The last two days of riding were mellower but through some of the most incredible scenery in the area. We meandered through orange and pink towers, climbed through deep sandstone canyons, and stared out across the plateau we had just traversed over the prior two days. The students stood at a blustery overlook and marveled at how much ground we had covered and realized they were falling in love with bikepacking. They expounded on how they had never before become so immersed in and attached to such huge landscapes. They had never realized how little gear one needs to carry to be entirely self-sufficient in the backcountry. And they laughed about all the mistakes they had made over the past few weeks. We pedaled on, made camp, talked geology, and enjoyed another starry night on the Plateau. The following day, I watched the group from behind for most of the day, laughing as riders showed off their newfound bunny-hopping skills over ruts and forced me to push harder than I wanted on steep climbs. I marveled at what everyone had accomplished, and now I look forward to hearing about the future bikepacking adventures on which the students embark.

Before long, we found ourselves back in Prescott. The students reluctantly returned their bikepacking bags, lights, and other borrowed gear. I now have all this stored away for next time I teach the course. I’m already missing the students and all we experienced together.

I must thank everyone who made this course so successful in its first offering: Salsa Cycles, Revelate Designs, Fenix Lighting, Ed at Southwest Sounds and Cyclery in Prescott, Martin in the Prescott College Gear Warehouse, Rachel in Prescott College Field Operations for getting everything permitted, all my colleagues here that were so supportive of this idea, Kaitlyn for helping make this course so much better than even I had envisioned, and our students for being an unbelievable group. Thanks to all of you!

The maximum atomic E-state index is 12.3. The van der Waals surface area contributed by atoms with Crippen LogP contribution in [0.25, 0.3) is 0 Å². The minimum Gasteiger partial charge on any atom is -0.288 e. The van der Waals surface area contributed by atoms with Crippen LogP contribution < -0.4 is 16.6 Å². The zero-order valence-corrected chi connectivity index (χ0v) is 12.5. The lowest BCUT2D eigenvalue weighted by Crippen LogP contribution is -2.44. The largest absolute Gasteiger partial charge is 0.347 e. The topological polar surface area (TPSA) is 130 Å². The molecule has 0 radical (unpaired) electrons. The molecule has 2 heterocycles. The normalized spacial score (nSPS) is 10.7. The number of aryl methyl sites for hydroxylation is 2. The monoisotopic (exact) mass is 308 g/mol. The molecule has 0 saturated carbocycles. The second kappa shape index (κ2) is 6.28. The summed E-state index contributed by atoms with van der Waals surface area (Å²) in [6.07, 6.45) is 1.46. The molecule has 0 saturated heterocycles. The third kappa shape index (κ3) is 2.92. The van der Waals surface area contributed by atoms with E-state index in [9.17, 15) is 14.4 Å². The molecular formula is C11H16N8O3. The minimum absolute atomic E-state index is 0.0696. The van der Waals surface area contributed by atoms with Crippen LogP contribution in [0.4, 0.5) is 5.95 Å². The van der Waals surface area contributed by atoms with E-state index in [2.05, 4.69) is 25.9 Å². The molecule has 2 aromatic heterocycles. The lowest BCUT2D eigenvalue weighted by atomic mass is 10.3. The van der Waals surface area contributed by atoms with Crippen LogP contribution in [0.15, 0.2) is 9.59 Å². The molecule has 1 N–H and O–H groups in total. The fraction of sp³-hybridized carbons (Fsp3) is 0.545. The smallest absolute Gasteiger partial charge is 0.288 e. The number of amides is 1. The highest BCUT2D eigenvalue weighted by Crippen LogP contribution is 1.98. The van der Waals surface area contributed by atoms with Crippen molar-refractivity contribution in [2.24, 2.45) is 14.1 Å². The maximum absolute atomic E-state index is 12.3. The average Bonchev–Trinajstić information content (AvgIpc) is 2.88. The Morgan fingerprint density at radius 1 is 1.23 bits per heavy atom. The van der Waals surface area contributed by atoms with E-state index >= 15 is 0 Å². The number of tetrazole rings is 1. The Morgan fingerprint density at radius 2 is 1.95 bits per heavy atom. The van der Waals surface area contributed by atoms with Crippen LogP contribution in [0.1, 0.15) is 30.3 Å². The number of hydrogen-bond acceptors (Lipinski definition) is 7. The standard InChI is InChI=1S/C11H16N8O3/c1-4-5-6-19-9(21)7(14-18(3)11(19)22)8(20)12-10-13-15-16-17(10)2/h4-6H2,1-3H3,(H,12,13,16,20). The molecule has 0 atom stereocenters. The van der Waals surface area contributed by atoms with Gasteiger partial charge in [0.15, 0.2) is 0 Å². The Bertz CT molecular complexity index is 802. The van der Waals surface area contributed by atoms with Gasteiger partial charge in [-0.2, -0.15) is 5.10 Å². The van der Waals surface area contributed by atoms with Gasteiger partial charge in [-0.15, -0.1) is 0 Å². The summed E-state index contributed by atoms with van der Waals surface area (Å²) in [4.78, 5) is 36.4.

This post filed under topics: Bikepacking El Mariachi Explore Kurt Refsnider Mountain Biking Sponsored Riders Touring

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Kurt Refsnider

Kurt Refsnider

After growing up in Minnesota, I’ve been lured away by the rugged charm of the mountainous west. I relish every opportunity I find to spend a day (or days) on the bike, linking together unknown trails and forgotten routes through deserted country, enjoying the simplicity and unpredictability. When driven to race, I am growing ever fonder of pushing the limits of endurance and sanity. [url=][/url]


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Bagus Gowes | November 26th, 2013

Nice bike. Nice story! :D

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brianW | November 27th, 2013

As a high school physics teacher, I would love to take a mt bike/geology class like this.  Any plans on doing something like this geared to teachers?

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Dan | November 27th, 2013

Wow, I wish my geology class was like this when I was in college. What a memorable experience!

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Jerry | December 10th, 2013

What are they all using for handlebar bags? I dig it.